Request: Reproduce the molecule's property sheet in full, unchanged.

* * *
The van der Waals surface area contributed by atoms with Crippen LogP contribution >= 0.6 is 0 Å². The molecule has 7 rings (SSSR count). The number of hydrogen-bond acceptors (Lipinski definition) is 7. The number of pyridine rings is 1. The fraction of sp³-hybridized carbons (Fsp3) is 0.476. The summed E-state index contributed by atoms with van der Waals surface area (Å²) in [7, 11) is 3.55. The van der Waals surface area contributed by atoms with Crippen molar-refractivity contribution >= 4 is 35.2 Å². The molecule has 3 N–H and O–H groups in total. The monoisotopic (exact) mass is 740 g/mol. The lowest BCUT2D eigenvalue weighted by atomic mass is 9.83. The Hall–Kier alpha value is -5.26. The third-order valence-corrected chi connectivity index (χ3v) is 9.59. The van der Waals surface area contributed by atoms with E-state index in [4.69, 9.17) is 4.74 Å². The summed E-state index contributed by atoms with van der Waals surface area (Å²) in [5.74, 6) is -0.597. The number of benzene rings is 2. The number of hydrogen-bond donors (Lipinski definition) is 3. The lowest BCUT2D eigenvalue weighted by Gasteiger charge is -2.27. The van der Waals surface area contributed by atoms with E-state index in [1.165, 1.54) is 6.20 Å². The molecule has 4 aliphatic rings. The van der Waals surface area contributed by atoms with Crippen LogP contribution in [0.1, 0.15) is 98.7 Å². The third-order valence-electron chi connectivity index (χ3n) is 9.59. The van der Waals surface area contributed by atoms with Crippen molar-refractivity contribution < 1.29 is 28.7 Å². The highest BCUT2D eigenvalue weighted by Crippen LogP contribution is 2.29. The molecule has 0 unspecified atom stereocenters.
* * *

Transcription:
The van der Waals surface area contributed by atoms with Crippen LogP contribution >= 0.6 is 0 Å². The molecule has 7 rings (SSSR count). The number of hydrogen-bond acceptors (Lipinski definition) is 7. The number of pyridine rings is 1. The fraction of sp³-hybridized carbons (Fsp3) is 0.476. The summed E-state index contributed by atoms with van der Waals surface area (Å²) in [7, 11) is 3.55. The van der Waals surface area contributed by atoms with Crippen molar-refractivity contribution >= 4 is 35.2 Å². The molecule has 3 N–H and O–H groups in total. The monoisotopic (exact) mass is 740 g/mol. The lowest BCUT2D eigenvalue weighted by atomic mass is 9.83. The Hall–Kier alpha value is -5.26. The third-order valence-corrected chi connectivity index (χ3v) is 9.59. The van der Waals surface area contributed by atoms with E-state index in [4.69, 9.17) is 4.74 Å². The summed E-state index contributed by atoms with van der Waals surface area (Å²) in [5.74, 6) is -0.597. The number of benzene rings is 2. The number of hydrogen-bond donors (Lipinski definition) is 3. The lowest BCUT2D eigenvalue weighted by Gasteiger charge is -2.27. The van der Waals surface area contributed by atoms with E-state index in [1.165, 1.54) is 6.20 Å². The molecule has 4 aliphatic rings. The van der Waals surface area contributed by atoms with Crippen LogP contribution in [0.1, 0.15) is 98.7 Å². The third-order valence-electron chi connectivity index (χ3n) is 9.59. The van der Waals surface area contributed by atoms with Crippen molar-refractivity contribution < 1.29 is 28.7 Å². The highest BCUT2D eigenvalue weighted by Crippen LogP contribution is 2.29. The molecule has 0 unspecified atom stereocenters.